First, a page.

IDEAS home Printed from
   My bibliography  Save this paper

Uncertainty and the Business Cycle


  • Matteo Cacciatore

    (HEC Montreal)


We show that fluctuations in aggregate uncertainty generate state-dependent dynamics in a general equilibrium model with labor-market search frictions and occasionally binding constraints on wage bargaining. The existence of a profit risk-premium for firms implies that an increase in uncertainty has a large impact during recessions but modest effects on average. The profit risk-premium does not depend on nominal rigidities or markup variations. Additionally, we show that output forecast error variance is countercyclical, even if uncertainty shocks are equally likely in expansions and recessions. Thus, our framework can explain the correlation between empirical measures of economic uncertainty and recessions. We obtain our results using a third-order Taylor expansion of the equilibrium equations and approximating a non-convexity in the wage decision rule with a novel implementation of penalty function methods.

Suggested Citation

  • Matteo Cacciatore, 2015. "Uncertainty and the Business Cycle," 2015 Meeting Papers 1440, Society for Economic Dynamics.
  • Handle: RePEc:red:sed015:1440

    Download full text from publisher

    To our knowledge, this item is not available for download. To find whether it is available, there are three options:
    1. Check below whether another version of this item is available online.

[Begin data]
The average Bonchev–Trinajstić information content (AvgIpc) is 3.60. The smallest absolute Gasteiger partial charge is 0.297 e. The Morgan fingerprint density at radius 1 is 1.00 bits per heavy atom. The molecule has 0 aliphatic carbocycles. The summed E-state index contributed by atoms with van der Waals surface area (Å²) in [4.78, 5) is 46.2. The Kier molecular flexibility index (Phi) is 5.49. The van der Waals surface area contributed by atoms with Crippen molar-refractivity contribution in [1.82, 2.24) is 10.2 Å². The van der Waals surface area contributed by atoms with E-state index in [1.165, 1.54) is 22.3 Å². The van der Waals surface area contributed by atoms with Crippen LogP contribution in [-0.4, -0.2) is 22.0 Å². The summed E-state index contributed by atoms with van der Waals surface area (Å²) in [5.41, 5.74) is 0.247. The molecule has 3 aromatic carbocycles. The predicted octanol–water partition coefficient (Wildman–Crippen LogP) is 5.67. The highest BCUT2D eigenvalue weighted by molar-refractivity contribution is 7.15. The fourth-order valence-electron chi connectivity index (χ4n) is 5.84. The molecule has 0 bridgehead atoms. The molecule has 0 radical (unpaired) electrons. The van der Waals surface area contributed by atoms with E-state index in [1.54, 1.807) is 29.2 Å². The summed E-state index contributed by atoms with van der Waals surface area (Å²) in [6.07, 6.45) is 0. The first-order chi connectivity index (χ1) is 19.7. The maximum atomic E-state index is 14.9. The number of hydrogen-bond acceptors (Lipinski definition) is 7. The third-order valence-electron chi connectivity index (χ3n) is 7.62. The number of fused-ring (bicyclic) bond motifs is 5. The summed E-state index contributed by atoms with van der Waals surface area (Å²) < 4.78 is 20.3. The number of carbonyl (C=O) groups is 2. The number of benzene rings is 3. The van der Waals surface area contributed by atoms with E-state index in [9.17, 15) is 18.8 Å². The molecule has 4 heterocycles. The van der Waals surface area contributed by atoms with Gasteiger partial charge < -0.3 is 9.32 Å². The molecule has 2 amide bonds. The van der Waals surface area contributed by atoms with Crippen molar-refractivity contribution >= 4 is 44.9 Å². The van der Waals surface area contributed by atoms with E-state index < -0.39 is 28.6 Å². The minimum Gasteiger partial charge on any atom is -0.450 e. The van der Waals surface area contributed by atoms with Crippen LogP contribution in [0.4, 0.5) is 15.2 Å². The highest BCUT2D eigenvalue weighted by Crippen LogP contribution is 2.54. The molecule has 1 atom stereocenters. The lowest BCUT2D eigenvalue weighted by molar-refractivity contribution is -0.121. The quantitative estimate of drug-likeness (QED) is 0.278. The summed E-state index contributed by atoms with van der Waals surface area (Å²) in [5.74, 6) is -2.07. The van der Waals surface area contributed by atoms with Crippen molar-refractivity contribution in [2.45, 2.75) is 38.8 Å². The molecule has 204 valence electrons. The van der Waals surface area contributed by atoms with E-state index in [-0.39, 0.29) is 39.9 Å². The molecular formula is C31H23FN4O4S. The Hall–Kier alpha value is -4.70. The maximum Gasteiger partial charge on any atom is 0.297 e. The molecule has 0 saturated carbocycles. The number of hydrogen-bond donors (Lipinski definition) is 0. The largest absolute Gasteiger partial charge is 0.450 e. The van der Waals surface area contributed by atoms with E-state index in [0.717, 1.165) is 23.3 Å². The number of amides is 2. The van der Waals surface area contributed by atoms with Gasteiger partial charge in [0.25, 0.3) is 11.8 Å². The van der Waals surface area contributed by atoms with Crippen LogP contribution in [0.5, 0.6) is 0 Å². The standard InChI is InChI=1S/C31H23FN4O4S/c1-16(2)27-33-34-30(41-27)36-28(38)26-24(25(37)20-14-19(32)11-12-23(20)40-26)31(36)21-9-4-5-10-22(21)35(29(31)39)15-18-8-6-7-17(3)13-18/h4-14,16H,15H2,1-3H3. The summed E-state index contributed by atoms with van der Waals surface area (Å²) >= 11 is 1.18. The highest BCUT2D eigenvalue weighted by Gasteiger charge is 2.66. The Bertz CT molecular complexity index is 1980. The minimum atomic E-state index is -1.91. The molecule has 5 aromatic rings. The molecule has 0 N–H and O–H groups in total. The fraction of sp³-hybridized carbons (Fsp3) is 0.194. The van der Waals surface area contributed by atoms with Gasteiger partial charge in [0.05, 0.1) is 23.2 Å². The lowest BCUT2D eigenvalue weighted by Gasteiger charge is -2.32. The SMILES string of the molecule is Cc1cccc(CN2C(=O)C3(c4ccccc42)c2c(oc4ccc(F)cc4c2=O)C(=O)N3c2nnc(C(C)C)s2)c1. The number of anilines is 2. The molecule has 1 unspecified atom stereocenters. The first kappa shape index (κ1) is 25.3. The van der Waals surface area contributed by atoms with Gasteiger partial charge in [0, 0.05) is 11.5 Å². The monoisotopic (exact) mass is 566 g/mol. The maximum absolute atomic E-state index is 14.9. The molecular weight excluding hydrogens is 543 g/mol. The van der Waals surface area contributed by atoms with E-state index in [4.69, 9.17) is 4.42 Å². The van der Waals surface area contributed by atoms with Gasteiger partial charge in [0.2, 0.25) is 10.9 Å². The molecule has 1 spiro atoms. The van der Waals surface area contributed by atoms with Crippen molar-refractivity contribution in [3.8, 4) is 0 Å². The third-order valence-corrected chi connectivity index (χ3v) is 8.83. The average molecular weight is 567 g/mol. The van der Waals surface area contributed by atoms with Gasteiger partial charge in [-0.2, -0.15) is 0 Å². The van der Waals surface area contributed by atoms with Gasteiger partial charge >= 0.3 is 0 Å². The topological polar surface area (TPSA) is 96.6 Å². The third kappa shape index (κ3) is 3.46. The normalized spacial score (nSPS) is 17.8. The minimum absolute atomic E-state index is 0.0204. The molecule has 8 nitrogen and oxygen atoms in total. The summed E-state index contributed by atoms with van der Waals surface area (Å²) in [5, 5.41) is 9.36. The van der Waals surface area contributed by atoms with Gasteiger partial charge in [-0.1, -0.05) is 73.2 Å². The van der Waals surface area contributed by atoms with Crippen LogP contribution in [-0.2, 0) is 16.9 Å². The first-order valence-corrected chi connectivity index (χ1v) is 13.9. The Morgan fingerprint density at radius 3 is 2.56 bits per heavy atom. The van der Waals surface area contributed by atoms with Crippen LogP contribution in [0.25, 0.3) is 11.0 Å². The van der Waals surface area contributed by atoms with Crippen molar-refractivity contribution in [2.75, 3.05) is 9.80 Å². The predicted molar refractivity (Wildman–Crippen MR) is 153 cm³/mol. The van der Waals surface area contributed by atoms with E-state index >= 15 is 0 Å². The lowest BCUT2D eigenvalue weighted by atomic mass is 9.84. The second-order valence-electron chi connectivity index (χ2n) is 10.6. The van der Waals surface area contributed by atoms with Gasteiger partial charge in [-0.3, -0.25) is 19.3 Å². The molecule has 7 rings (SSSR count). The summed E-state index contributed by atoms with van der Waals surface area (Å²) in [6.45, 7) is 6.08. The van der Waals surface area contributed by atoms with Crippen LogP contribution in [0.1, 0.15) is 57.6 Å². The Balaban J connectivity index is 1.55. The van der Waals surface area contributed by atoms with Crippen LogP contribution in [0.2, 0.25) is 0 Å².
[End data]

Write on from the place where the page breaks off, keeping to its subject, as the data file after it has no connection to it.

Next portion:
2. Check on the provider's web page whether it is in fact available.
    3. Perform a search for a similarly titled item that would be available.


    Citations are extracted by the CitEc Project, subscribe to its RSS feed for this item.

    Cited by:

    1. Caggiano, Giovanni & Castelnuovo, Efrem & Figueres, Juan Manuel, 2017. "Economic policy uncertainty and unemployment in the United States: A nonlinear approach," Economics Letters, Elsevier, vol. 151(C), pages 31-34.

    More about this item


    Access and download statistics


    All material on this site has been provided by the respective publishers and authors. You can help correct errors and omissions. When requesting a correction, please mention this item's handle: RePEc:red:sed015:1440. See general information about how to correct material in RePEc.

    For technical questions regarding this item, or to correct its authors, title, abstract, bibliographic or download information, contact: (Christian Zimmermann). General contact details of provider: .

    If you have authored this item and are not yet registered with RePEc, we encourage you to do it here. This allows to link your profile to this item. It also allows you to accept potential citations to this item that we are uncertain about.

    We have no references for this item. You can help adding them by using this form .

    If you know of missing items citing this one, you can help us creating those links by adding the relevant references in the same way as above, for each refering item. If you are a registered author of this item, you may also want to check the "citations" tab in your RePEc Author Service profile, as there may be some citations waiting for confirmation.

    Please note that corrections may take a couple of weeks to filter through the various RePEc services.

    IDEAS is a RePEc service hosted by the Research Division of the Federal Reserve Bank of St. Louis . RePEc uses bibliographic data supplied by the respective publishers.